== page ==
I was recently invited to the InfoBip Shift Miami Conference that took place on US soil for the first time! Miami is quickly becoming one of my favourite US cities so I was thrilled to be able get back there. The infectious energy, vibrant people, relentless hustle, and vibes, are truly what will keep me coming back!
What is InfoBip Shift?
Infobip Shift is a European developer conference that has been around for over a decade pushing the boundaries of delivering educational, engaging, and cutting-edge developer content to a global audience. It was a one track full day conference with prominent speakers from each of their respected domains sharing insights, best practices, and new tooling to look out for.
I came away with a ton of notes that I will be distilling here along with key takeaways. From discussions on microfrontends and API privacy to improving software shipping practices, this conference covered a range of topics. So let’s get into it!
Powering up Micro-frontends at the Edge!
I was particularly excited about Gift Egwuenu’s talk as Gift and I finally got to meet in person for the first time after being involved with the Vue Vixens and Front-end Foxes organization since its early days!
Gift, a Developer Advocate at Cloudflare, discussed the deployment of microfrontends using service workers, particularly highlighting the advantages of leveraging Cloudflare workers on the edge. The concept of breaking out abstractions and modules emerged as a recommended approach for implementing microfrontends effectively.
What if privacy had an API?
Another thought-provoking session revolved around the concept of an API for privacy. Sean Falconer, Head of Developer Relations, delved into Skyflow, an API that securely encapsulates personally identifiable information (PPI) by storing it in a vault. Skyflow's API and GUI provide controlled access to private information while maintaining a single source of truth and copy for user data, offering enhanced privacy and security.
There's No Place Like Production
During Paige Cruz's insightful talk, several valuable takeaways emerged. Emphasizing the importance of testing in production, Paige highlighted the need to focus on mitigation rather than excessive investigation when incidents occur. She also relayed that production issues are rarely the fault of a single person but rather a result of testing systems not being as robust. Identifying root causes, such as unstructured logs, and conducting thorough investigations by comparing acceptance, staging, and production environments were some effective practices shared.
Additionally, Paige advocated for the implementation of distributed tracing to trace logs and gain deeper insights into your system’s behavior. These takeaways underscore the significance of proactive monitoring, comprehensive root cause analysis, and collaborative problem-solving in ensuring robust and resilient production environments.
Writing Documentation That Doesn't Suck
Ekene Eze, Director of Developer Relations at Abridged, emphasized the importance of well-crafted documentation in his session on writing documentation that doesn't suck! He highlighted common issues with documentation, such as using jargons that are too technical, outdated content, inaccessibility and no searchability function.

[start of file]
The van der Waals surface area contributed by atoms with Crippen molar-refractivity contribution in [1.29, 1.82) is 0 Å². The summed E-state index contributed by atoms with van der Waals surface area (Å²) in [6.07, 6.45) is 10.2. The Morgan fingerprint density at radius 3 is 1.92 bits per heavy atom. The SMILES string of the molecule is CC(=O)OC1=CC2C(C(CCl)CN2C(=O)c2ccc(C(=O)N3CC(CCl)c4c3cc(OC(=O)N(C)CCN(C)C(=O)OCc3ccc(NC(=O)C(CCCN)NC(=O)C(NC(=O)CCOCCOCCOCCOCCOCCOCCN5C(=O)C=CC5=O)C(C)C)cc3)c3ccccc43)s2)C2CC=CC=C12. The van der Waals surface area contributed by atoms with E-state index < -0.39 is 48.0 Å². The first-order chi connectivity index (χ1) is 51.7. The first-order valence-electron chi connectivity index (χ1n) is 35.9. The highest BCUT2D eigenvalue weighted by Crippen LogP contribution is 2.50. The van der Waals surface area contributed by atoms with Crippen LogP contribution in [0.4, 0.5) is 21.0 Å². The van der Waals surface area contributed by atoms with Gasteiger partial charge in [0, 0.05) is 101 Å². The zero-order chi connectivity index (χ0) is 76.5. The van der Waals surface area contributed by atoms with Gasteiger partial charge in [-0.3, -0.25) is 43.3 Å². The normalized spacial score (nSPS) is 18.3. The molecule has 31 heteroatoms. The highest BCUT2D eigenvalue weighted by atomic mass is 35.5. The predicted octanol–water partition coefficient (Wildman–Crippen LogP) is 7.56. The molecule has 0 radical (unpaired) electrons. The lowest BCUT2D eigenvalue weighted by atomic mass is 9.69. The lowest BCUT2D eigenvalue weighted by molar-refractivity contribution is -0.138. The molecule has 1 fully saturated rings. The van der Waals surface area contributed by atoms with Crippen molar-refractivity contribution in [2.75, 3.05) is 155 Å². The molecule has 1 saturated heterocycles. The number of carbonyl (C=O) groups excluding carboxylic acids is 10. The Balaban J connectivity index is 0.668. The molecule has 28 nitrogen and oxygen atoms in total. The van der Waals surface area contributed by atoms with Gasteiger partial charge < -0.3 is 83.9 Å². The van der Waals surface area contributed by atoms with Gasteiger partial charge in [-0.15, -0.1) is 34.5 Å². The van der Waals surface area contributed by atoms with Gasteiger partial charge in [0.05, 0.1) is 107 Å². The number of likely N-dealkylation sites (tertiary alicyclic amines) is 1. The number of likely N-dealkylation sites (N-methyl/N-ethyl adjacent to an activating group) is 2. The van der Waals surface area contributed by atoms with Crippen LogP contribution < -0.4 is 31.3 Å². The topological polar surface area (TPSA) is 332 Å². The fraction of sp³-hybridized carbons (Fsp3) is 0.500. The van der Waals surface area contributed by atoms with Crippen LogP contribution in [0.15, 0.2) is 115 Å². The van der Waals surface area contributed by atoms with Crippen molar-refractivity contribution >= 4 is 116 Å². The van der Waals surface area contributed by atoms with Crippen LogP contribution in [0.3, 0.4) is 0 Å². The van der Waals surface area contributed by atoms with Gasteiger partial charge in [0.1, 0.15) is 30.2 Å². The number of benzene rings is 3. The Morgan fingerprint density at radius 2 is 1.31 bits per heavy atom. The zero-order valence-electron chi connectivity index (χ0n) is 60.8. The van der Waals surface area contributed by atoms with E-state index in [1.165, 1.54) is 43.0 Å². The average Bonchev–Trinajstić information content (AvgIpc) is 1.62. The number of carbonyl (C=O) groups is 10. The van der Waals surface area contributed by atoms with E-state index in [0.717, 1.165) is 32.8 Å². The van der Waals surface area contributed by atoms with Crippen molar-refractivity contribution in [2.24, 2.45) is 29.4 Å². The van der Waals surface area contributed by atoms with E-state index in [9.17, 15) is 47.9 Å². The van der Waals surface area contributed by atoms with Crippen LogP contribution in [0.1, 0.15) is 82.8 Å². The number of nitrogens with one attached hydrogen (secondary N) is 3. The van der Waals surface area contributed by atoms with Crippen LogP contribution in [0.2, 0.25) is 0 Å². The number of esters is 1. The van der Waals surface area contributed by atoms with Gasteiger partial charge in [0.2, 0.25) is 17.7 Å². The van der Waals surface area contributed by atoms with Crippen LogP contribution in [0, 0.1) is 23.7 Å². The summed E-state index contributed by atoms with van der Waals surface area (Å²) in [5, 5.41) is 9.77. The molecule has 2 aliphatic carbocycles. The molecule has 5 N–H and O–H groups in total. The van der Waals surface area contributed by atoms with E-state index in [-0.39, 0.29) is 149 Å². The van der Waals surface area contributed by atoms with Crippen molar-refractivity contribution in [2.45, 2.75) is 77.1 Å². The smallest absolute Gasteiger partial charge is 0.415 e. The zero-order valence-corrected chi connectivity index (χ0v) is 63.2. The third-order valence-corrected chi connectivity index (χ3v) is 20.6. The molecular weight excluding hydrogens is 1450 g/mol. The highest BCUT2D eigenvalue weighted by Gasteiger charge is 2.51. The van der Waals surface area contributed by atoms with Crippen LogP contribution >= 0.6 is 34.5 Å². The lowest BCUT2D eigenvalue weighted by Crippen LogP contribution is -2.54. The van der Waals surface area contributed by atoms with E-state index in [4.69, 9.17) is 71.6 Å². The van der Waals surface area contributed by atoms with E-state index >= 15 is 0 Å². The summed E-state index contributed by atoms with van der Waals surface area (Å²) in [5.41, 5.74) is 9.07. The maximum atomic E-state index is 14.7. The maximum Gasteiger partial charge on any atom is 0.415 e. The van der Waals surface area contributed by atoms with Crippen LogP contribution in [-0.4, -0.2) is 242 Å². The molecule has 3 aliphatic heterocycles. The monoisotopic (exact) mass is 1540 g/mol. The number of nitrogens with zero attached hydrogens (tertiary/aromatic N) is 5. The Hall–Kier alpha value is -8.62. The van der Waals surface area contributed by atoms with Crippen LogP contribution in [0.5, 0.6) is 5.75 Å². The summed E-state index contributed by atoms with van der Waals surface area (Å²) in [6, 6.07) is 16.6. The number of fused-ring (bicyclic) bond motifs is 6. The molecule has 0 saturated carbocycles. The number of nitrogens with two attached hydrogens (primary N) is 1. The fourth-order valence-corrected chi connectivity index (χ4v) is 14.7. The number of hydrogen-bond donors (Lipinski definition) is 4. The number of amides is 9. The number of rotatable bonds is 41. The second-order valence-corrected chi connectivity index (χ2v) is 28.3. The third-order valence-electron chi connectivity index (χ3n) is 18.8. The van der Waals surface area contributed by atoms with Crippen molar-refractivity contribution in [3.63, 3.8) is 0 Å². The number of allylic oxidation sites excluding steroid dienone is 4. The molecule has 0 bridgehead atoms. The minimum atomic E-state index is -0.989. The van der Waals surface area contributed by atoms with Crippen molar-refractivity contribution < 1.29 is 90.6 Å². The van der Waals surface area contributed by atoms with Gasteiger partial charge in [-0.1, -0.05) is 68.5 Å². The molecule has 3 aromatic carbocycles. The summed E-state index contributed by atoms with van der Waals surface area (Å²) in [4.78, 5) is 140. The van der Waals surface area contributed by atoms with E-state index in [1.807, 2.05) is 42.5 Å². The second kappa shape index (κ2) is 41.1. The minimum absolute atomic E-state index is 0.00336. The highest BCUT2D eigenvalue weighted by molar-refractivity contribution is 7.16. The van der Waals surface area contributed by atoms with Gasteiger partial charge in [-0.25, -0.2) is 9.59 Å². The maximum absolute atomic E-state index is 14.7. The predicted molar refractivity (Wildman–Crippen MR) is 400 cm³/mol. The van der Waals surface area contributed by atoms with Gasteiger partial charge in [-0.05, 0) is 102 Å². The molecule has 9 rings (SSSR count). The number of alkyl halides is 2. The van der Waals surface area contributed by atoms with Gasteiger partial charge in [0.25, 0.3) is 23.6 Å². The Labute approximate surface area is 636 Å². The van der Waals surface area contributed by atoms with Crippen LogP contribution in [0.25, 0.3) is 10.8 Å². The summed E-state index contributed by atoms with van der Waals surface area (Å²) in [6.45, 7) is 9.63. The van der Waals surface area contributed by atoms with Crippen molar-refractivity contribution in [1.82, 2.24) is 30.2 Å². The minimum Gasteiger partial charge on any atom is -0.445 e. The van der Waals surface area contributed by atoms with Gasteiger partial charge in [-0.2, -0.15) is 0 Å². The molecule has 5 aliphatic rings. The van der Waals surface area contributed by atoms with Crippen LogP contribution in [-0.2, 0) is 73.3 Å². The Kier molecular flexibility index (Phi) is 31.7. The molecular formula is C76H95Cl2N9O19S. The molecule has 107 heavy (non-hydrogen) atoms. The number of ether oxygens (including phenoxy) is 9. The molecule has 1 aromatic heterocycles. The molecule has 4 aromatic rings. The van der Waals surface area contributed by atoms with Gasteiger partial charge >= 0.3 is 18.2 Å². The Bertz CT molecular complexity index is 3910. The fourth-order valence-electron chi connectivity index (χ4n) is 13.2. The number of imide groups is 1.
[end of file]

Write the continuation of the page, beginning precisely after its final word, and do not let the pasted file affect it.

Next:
Ekene suggested utilizing suitable tools and architecture, like the JAMstack, to create fast and accessible documentation sites. One intriguing idea that was shared was integrating documentation into the development lifecycle and adopting a documentation-driven development approach. For instance, updating documentation could be a step in CI between staging and QA or could be simply be worked into the development phase. When writing and implementing documentation, it's crucial to consider the intended audience and purpose, as documentation can inform the product and vice versa.
Onboarding like Uber or Stripe is Simpler Than You Think
Toma Puljak, a software developer at Daytona, shared insights on onboarding processes for engineering organizations. Uber and Stripe were mentioned as examples of companies that have simplified their onboarding experiences. Uber developed "devpod," utilizing Kubernetes for underlying infrastructure, while Stripe introduced "devbox" to enable developers to preview running code in a production-like environment. The concept of in-repo configuration was also mentioned in the context of streamlining onboarding.
Extracting Insights from Unstructured Data: Exploring Vector Search and NLP in Elasticsearch
In this talk, Priscilla Parodi, a Principal Developer Advocate at Elastic, discussed the challenges associated with unstructured data, such as media, videos, and photos. The speaker highlighted the importance of importing and deploying text embedding models into Elasticsearch to harness the power of pre-trained models or proprietary ones for efficient searching and analysis.
10 Ways to Improve How You Ship Software
Brandon Bayer, Co-Founder & CEO at Flightcontrol, shared practical tips for improving software shipping practices. He emphasized the importance of production environments for discovering bugs and recommended setting up notifications for various events, such as failed builds, deploys, service downtime, and unexpected errors. Suggestions for enhancing efficiency included working in small teams, breaking projects into manageable tasks, focusing on quick reviews, and unblocking oneself by merging safe pull requests.
It was truly a day packed with a ton of new learnings, energy and excitement! And of course a great conference always ends with an even greater after party! It was there where I had a chance to connect further with the attendees, organizers and volunteers.
If you’re looking for a conference that effectively converges new tech, practices, and attendees from all corners of the world, check out the next InfoBip Shift happening in Zadar, Croatia on September 18-19!